I’ve stated that I am a hyper-local artist, and I see two aspects of what this means.
First, I am a geographically local artist, a person who does creative work in my suburban neighborhood and attempts to connect the work to the life of the neighborhood. True, I am still in the planning stages of the Facelife door-knocking campaign, which I’ll be starting as soon as it’s under 100 degrees by 5pm, probably next week if we’re lucky. My daughter JPG starts school next Tuesday, which seems as good a time as any for me to start my own autumn adventure.
Because Art refers to a broad, shape-shifting array of activities, artists have perfect freedom to give whatever form they want to their practices. My own values of community living, grassroots engagement, and making affordable artwork all feed into this hyper-local shape I’m giving to my practice. At this point I know what I think is important to leading a worthwhile life and I have a good idea of the kinds of artwork I want to do, but as I proceed with my values guiding me, my oeuvre could look and sound and feel like pretty much anything, and I love the sense of adventure in that.
Next, I’m a local artist on the web. Because of its virtual nature, the web is simultaneously vast and local because all web content is a mere URL (and maybe a password) away. As I do what I do here, my goal is to reach out to my geographical neighbors here in Garland and to my virtual neighbors here on the web. Reaching out to fellow internet-users is a big challenge obviously, because my web content comprises a near-undetectable trace of all the information on the web. But, as anyone who has started a business from scratch will tell you, of course it’s all hard work, and it may all come to nothing, forcing me to seek a living elsewhere. At this early stage of my conquest I am still full of optimism that persistence will win the day for Jim Public, that as I pound the cement pavement outside my front door and the digital pavement beyond my computer monitor, I will nurture this thing and make something that is meaningful to enough people that I will earn the privilege to keep doing it.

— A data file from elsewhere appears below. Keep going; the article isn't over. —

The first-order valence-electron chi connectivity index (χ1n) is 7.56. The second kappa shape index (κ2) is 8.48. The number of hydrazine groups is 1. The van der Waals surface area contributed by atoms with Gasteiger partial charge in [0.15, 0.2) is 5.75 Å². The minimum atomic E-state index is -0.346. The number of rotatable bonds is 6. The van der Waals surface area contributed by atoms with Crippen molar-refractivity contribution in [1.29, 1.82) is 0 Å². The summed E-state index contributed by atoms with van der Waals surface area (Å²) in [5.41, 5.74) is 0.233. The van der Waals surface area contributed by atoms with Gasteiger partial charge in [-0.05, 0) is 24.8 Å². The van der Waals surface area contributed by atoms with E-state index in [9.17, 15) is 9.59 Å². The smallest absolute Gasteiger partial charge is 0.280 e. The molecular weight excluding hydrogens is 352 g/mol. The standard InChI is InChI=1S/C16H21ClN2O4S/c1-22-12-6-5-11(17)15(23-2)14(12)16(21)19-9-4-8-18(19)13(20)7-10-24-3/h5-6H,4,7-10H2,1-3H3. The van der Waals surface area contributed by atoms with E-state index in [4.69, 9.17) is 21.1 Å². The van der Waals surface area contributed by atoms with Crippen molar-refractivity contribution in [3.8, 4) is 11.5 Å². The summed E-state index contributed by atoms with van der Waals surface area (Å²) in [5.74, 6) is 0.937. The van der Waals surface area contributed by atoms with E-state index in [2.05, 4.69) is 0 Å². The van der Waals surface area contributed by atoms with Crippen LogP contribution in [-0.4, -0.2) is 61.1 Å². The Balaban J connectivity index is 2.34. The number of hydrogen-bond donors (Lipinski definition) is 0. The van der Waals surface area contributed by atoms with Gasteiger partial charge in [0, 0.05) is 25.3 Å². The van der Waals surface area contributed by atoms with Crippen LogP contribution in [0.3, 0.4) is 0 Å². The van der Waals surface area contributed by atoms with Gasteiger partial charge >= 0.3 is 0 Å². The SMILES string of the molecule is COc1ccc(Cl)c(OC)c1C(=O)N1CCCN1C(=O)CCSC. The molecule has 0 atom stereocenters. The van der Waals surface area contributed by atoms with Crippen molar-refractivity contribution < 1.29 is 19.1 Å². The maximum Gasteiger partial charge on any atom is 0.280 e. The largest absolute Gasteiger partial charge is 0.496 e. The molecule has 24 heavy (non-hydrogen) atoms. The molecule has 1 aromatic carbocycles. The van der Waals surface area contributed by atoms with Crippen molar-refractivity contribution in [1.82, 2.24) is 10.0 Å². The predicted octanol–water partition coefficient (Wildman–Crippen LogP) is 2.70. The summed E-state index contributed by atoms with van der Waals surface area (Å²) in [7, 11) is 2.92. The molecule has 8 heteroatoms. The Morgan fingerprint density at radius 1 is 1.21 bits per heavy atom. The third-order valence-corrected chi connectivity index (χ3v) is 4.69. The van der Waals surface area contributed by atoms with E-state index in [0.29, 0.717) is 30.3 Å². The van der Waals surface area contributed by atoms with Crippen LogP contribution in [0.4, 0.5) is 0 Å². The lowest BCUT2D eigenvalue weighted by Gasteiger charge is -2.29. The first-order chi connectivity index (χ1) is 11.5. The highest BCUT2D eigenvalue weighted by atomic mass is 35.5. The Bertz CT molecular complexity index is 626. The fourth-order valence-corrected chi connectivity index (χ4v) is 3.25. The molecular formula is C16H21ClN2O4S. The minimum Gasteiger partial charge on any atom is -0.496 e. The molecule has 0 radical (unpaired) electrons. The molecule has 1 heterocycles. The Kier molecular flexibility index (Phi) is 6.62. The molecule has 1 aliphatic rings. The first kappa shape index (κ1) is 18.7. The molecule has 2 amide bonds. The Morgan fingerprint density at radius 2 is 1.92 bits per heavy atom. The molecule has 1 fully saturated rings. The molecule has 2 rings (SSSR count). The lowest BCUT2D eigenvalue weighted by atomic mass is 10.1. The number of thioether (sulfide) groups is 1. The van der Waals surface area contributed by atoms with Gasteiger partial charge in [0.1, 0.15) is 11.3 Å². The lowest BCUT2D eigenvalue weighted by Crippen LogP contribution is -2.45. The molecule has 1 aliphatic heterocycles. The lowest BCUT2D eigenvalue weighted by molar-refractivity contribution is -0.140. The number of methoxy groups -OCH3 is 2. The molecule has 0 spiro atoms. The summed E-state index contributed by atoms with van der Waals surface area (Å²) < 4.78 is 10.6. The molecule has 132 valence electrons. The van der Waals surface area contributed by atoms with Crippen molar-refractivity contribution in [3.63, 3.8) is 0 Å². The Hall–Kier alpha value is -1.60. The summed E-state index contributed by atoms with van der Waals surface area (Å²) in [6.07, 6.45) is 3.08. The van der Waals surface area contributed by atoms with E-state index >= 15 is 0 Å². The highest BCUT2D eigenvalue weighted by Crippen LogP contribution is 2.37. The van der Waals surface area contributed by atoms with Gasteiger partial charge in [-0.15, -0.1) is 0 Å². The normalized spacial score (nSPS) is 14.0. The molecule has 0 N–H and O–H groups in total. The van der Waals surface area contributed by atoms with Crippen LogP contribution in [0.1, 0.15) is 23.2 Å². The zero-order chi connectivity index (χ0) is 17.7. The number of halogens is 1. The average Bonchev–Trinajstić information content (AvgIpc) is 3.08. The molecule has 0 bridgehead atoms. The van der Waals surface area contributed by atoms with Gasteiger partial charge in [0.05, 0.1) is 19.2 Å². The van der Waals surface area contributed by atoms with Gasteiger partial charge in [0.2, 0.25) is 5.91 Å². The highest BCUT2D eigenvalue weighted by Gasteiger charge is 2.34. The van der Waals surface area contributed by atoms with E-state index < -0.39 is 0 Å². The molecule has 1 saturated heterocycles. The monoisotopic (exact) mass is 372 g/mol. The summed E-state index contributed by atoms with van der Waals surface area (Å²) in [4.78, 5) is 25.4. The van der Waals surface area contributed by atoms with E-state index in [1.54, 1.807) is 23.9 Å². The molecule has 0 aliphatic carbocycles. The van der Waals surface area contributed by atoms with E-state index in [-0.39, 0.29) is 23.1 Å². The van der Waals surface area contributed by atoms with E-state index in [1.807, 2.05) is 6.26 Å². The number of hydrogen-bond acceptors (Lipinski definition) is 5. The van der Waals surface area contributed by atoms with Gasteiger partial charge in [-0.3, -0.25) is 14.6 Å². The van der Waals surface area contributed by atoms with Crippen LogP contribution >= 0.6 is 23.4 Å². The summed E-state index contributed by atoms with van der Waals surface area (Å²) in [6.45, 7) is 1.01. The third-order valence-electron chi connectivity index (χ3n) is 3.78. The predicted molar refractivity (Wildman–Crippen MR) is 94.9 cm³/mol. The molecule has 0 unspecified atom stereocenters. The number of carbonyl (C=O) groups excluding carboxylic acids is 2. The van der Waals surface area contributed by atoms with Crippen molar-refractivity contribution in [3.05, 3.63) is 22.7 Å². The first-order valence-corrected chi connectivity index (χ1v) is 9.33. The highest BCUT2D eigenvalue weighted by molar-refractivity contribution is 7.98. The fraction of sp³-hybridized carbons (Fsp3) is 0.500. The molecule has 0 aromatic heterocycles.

There was an article this summer on Glasstire, the Texas-based art site, that discusses the lack of urban density in DFW and the impact of this lack on the art scene. The author suggests that it takes geographical and social density to create the kind of energy that gives spark to a vital art scene, and that Dallas’s art scene isn’t so vital because the city and its inhabitants are too thinly and broadly spread. Reading that article was a signal moment for me. I think it was the tipping point that helped me to gather my ideas about what I want to do as an artist and put those ideas into action, rather than tuck them away in the corner of my mind labeled “crazy” and continue pushing for a more conventional art career of making expensive artwork and wiggling through the social channels to get it seen by the right people so that the wealthy can fee secure in bestowing a purchase on this youngish, strange artist among many young, strange artists.
I believe that by going hyper-local, both in the neighborhood and on the web, I can make artwork that means something to people and that makes me the kind of modest living that will let me keep doing this. And don’t mistake my talk of making a living for a call to support you local artists or whatever. An artist is owed nothing by his community, and you should feel no obligation to support him just because he’s locally-based and engaged in some socially special activity. Art is like anything else: if you like what I do and you want some of it, you can choose to buy some. It is my job, the artist’s job, to make something that people care about, not the public’s job to care about what the artist is up to.
That said, talk to y’all next time!